A 38-day strike against General Motors has been expensive for both workers and the automaker.
A report released Wednesday says that lost worker wages because of the United Auto Workers’ strike against General Motors are approaching $1 billion nationally, with GM’s own losses approaching $2 billion.
“I don’t think we’ve seen an economic disruption like this in the last few years,” said Brian Peterson, director of public policy and analysis with the East Lansing, Mich,.-based Anderson Economic Group, which produced the report.
The strike continues to affect hundreds of DMAX and Navistar workers in Moraine and Springfield, respectively, as well as many auto dealers and body shops that are grappling with a shortage of inventory and parts.
According to Anderson, GM has shouldered $1.75 billion in operating losses for the strike.
And direct wage losses for all employees have reached $989 million.
“This is going to have a significant impact on the economy when the final numbers come in for the third and fourth quarter,” Peterson said.
That worker-impact number does not count strike pay for picketing workers who receive such pay, and it does not include part-time work that some workers may have picked up in recent days, once the UAW allowed picketers to take part-time jobs.
And the overall impact may be lessened somewhat by GM’s expected $485 million in potential settlement payments to UAW workers — if the proposed contract is ratified.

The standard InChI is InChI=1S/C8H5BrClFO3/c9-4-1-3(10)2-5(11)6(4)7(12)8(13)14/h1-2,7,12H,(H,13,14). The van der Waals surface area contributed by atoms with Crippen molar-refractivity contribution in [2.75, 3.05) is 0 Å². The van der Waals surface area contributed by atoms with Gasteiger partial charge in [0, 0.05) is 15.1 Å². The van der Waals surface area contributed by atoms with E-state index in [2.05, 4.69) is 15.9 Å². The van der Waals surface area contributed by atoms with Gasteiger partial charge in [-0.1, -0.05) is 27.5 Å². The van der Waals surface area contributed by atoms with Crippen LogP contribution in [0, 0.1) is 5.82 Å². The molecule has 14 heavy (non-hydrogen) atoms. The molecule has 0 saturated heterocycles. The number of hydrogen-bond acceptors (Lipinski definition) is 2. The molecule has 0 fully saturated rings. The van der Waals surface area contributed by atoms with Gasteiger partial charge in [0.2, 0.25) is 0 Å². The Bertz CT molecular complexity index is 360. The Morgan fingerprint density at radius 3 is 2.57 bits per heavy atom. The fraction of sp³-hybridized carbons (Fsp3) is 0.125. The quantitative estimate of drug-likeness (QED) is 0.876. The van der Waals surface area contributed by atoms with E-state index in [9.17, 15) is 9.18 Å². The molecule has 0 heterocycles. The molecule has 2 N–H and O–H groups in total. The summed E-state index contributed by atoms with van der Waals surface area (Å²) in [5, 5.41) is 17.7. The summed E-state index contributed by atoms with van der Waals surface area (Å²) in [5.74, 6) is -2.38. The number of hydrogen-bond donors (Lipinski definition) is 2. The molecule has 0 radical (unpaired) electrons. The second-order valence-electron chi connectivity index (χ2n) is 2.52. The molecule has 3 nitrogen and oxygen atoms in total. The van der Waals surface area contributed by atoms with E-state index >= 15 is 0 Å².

“At this point, we’re still concerned that this could result in a one-state recession in Michigan,” Peterson said, adding that the strike is being felt, and will continue to be felt in states like Ohio, Indiana and Wisconsin, states that have a large concentration of automakers and auto-parts suppliers.
Meanwhile, the strike continues. A UAW local bargaining unit of GM workers in Spring Hill, Tenn., near Nashville, rejected the tentative contract agreement by seven votes in a recent vote. Other, larger local units are voting and will continue to vote.
Nationwide, votes cast by more than 48,000 autoworkers will be totaled Friday, determining whether the proposed contract has passed — and whether the walkout will end.
“It’s very optimistic to think workers will go back to work on Monday,” Peterson said.
Even if the proposed pact is approved nationally, there still remains the prospect of restarting a “massive, massive supply chain within 48 hours,” he said.
“I think it would be optimistic to assume (work begins) even a week from now on,” he said Wednesday. “The supply chain has many, many tiers.”
While he expects the impact to be long lasting, he declined to speculate on whether it will have an impact on next year’s national general election.
Mike Gross, president of IUE-CWA Local 755, counts among his members more than 600 DMAX workers and about 15 General Engine Products workers who have been idled by the strike so far. His members make Duramax diesel engines that go into GM heavy-duty trucks.
They’re ready to get back to work, Gross said. His local has around 1,700 members total, including Tenneco workers, who have not been affected by the strike.
“These are always difficult situations when people are out of work,” Gross said. “But we understand it’s temporary.”
“Everybody is anxious to get back to work,” he added. “We’re all supporting the UAW members.”
Chris Blizard, president of UAW Local 402, has said it is unclear how long the voting process will take. His local unit represents workers at Navistar’s Springfield plant who are not participating in the strike. He could not be reached Wednesday.
Last week, Navistar shut down its main Springfield line as the company continues to deal with a shortage of parts caused by the strike. The plant has about 1,400 production workers represented by the UAW.
A message seeking comment was left with a spokesman for GM.
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